Pendreds syndrome: genetics and phenotypic variability
M. Alves, M. Bastos, A. Vieira, S. Gouveia, J. Saraiva, C. Moreno & M. Carvalheiro
Background: Pendred syndrome (PS) is an autosomal recessive disorder characterized by defective organification of iodine, goiter and deafness. It is caused by mutations in pendrin gene (SLC26A4), a transporter of chloride/iodide that mediates the efflux of iodine from thyroid follicular cells to the follicular lumen.
Clinical case: Case-index: MJFS, female, refered to consultation at 35 years for enlarged neck. Personal history: congenital deafness, thyroidectomy at age 19, under levothyroxine therapy. Family history: deafness and goiter in several family members. Physical examination: goiter. Evaluation: normal thyroid function; thyroid hypertrophy with bilateral homogeneous hyperfixation in cintigraphy. Clinical evolution: at 55 years presented a nodule in the right lobe with cytology suspicion of papillary carcinoma; underwent right lobectomy with isthmectomy. The histology revealed a microfolicular adenoma, nodular hyperplasia and papillary hyperplasia. At 63 years presented left lobe enlargement, with suspicious nodule. The cytology was benign (colloid). The molecular study of SLC26A4 gene was performed and revealed mutations c.367C>T (p.Pro123Ser) and c.412G>T (p.Val138Phe), in heterozygosity in exon 4, confirming the diagnosis of PS.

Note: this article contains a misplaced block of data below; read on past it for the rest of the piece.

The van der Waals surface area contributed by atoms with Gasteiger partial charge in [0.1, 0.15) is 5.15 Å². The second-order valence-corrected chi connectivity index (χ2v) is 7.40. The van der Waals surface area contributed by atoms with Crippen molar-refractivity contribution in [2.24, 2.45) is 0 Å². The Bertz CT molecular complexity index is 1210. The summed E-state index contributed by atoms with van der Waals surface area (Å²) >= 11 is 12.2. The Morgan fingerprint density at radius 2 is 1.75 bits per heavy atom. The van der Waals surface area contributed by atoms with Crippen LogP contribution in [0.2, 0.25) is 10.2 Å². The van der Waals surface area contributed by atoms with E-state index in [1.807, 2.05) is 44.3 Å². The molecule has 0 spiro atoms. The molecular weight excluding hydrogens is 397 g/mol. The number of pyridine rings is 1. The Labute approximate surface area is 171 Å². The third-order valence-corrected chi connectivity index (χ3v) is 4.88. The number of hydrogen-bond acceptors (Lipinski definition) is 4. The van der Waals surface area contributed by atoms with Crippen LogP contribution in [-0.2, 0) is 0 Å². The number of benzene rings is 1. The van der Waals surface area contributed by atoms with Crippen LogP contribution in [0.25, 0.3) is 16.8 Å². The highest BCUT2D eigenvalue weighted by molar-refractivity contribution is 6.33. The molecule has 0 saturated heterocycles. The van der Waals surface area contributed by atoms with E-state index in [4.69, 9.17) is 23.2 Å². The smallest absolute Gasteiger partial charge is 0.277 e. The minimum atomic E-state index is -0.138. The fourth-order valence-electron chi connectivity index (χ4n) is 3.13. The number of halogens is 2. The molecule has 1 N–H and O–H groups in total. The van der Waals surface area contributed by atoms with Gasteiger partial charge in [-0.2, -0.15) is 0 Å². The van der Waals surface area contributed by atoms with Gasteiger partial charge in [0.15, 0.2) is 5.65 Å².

The daughter of case-index: MSF, female, consultation at 3 years for enlarged neck. Personal history: congenital deafness. Evaluation: diffuse goiter without thyroid dysfunction, autoimmunity negative. Evolution: at 11 old years presented thyroid enlargement; levothyroxine therapy was initiated. At 18 years had a multinodular goiter. At 22 years had complains of pain and cervical compression; the cytology was colloid. A total thyroidectomy was performed. Histology: diffuse hyperplasia without malignancy. The molecular study of SLC26A4 gene revealed mutation c.367C> T (p.Pro123Ser), in homozygosity in exon 4, confirming the diagnosis of PS.
The husband of index case, without genetic relashionship, but also with goiter and neurosensorial deafness, as well as other family members, waits for genetic study.
Conclusions: The association of familial goiter and congenital deafness should cause suspicion of this entity. Although thyroid function isnt usually affected, the structural change is often significant, putting difficulties in differential diagnosis. The diagnosis is confirmed by molecular studies, which must be performed in all family members.
Declaration of interest: The authors declare that there is no conflict of interest that could be perceived as prejudicing the impartiality of the research project.
Funding: This research did not receive any specific grant from any funding agency in the public, commercial or not-for-profit sector.